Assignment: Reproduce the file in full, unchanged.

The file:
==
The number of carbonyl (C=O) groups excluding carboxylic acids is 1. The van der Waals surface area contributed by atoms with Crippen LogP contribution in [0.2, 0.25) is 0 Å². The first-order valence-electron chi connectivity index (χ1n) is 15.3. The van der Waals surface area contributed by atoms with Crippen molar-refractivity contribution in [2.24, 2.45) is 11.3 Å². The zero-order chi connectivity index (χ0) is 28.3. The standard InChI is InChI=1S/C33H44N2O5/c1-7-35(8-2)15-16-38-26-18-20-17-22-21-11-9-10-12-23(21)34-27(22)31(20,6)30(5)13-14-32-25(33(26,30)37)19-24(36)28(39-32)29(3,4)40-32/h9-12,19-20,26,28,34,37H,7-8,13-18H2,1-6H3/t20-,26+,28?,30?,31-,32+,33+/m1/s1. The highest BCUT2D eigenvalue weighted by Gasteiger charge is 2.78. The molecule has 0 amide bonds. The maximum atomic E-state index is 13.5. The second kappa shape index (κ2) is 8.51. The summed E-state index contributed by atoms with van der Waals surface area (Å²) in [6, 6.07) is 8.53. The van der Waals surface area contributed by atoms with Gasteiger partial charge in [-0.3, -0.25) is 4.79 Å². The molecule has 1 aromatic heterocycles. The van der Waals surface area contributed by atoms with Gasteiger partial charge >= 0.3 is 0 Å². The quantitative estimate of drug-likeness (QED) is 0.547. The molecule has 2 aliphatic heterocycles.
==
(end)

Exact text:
The number of carbonyl (C=O) groups excluding carboxylic acids is 1. The van der Waals surface area contributed by atoms with Crippen LogP contribution in [0.2, 0.25) is 0 Å². The first-order valence-electron chi connectivity index (χ1n) is 15.3. The van der Waals surface area contributed by atoms with Crippen molar-refractivity contribution in [2.24, 2.45) is 11.3 Å². The zero-order chi connectivity index (χ0) is 28.3. The standard InChI is InChI=1S/C33H44N2O5/c1-7-35(8-2)15-16-38-26-18-20-17-22-21-11-9-10-12-23(21)34-27(22)31(20,6)30(5)13-14-32-25(33(26,30)37)19-24(36)28(39-32)29(3,4)40-32/h9-12,19-20,26,28,34,37H,7-8,13-18H2,1-6H3/t20-,26+,28?,30?,31-,32+,33+/m1/s1. The highest BCUT2D eigenvalue weighted by Gasteiger charge is 2.78. The molecule has 0 amide bonds. The maximum atomic E-state index is 13.5. The second kappa shape index (κ2) is 8.51. The summed E-state index contributed by atoms with van der Waals surface area (Å²) in [6, 6.07) is 8.53. The van der Waals surface area contributed by atoms with Gasteiger partial charge in [-0.3, -0.25) is 4.79 Å². The molecule has 1 aromatic heterocycles. The van der Waals surface area contributed by atoms with Gasteiger partial charge >= 0.3 is 0 Å². The quantitative estimate of drug-likeness (QED) is 0.547. The molecule has 2 aliphatic heterocycles.